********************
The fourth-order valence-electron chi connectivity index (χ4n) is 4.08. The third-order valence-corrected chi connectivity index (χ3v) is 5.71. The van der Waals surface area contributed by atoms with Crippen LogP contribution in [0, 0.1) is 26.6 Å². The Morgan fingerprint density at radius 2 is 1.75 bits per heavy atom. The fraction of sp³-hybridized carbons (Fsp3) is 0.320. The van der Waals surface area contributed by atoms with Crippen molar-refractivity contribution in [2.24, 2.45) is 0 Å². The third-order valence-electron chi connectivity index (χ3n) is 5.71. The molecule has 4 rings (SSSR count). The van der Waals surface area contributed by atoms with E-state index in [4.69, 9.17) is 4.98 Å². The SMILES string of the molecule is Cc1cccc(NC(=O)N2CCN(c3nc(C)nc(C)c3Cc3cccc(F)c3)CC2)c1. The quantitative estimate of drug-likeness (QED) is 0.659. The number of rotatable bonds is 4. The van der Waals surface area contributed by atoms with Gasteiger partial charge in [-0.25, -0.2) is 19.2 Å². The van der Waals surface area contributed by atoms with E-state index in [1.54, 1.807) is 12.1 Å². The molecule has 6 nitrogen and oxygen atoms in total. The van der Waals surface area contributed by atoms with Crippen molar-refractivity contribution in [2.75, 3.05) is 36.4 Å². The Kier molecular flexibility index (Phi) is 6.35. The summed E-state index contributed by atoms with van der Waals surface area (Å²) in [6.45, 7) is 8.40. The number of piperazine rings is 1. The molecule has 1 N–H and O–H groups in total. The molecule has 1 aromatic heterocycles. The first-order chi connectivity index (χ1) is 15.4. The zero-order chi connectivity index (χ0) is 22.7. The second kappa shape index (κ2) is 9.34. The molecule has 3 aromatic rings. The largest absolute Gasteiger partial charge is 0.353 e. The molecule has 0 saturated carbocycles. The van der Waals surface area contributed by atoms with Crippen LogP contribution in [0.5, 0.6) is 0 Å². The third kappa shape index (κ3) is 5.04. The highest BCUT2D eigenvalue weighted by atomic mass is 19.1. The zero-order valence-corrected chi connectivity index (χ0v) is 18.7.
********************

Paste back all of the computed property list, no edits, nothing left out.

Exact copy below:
The fourth-order valence-electron chi connectivity index (χ4n) is 4.08. The third-order valence-corrected chi connectivity index (χ3v) is 5.71. The van der Waals surface area contributed by atoms with Crippen LogP contribution in [0, 0.1) is 26.6 Å². The Morgan fingerprint density at radius 2 is 1.75 bits per heavy atom. The fraction of sp³-hybridized carbons (Fsp3) is 0.320. The van der Waals surface area contributed by atoms with Crippen molar-refractivity contribution in [2.24, 2.45) is 0 Å². The third-order valence-electron chi connectivity index (χ3n) is 5.71. The molecule has 4 rings (SSSR count). The van der Waals surface area contributed by atoms with E-state index in [4.69, 9.17) is 4.98 Å². The SMILES string of the molecule is Cc1cccc(NC(=O)N2CCN(c3nc(C)nc(C)c3Cc3cccc(F)c3)CC2)c1. The quantitative estimate of drug-likeness (QED) is 0.659. The number of rotatable bonds is 4. The van der Waals surface area contributed by atoms with Gasteiger partial charge in [-0.25, -0.2) is 19.2 Å². The van der Waals surface area contributed by atoms with E-state index in [1.54, 1.807) is 12.1 Å². The molecule has 6 nitrogen and oxygen atoms in total. The van der Waals surface area contributed by atoms with Crippen molar-refractivity contribution in [2.75, 3.05) is 36.4 Å². The Kier molecular flexibility index (Phi) is 6.35. The summed E-state index contributed by atoms with van der Waals surface area (Å²) in [6.45, 7) is 8.40. The number of piperazine rings is 1. The molecule has 1 N–H and O–H groups in total. The molecule has 1 aromatic heterocycles. The first-order chi connectivity index (χ1) is 15.4. The zero-order chi connectivity index (χ0) is 22.7. The second kappa shape index (κ2) is 9.34. The molecule has 3 aromatic rings. The largest absolute Gasteiger partial charge is 0.353 e. The molecule has 0 saturated carbocycles. The van der Waals surface area contributed by atoms with Crippen LogP contribution in [0.5, 0.6) is 0 Å². The third kappa shape index (κ3) is 5.04. The highest BCUT2D eigenvalue weighted by atomic mass is 19.1. The zero-order valence-corrected chi connectivity index (χ0v) is 18.7.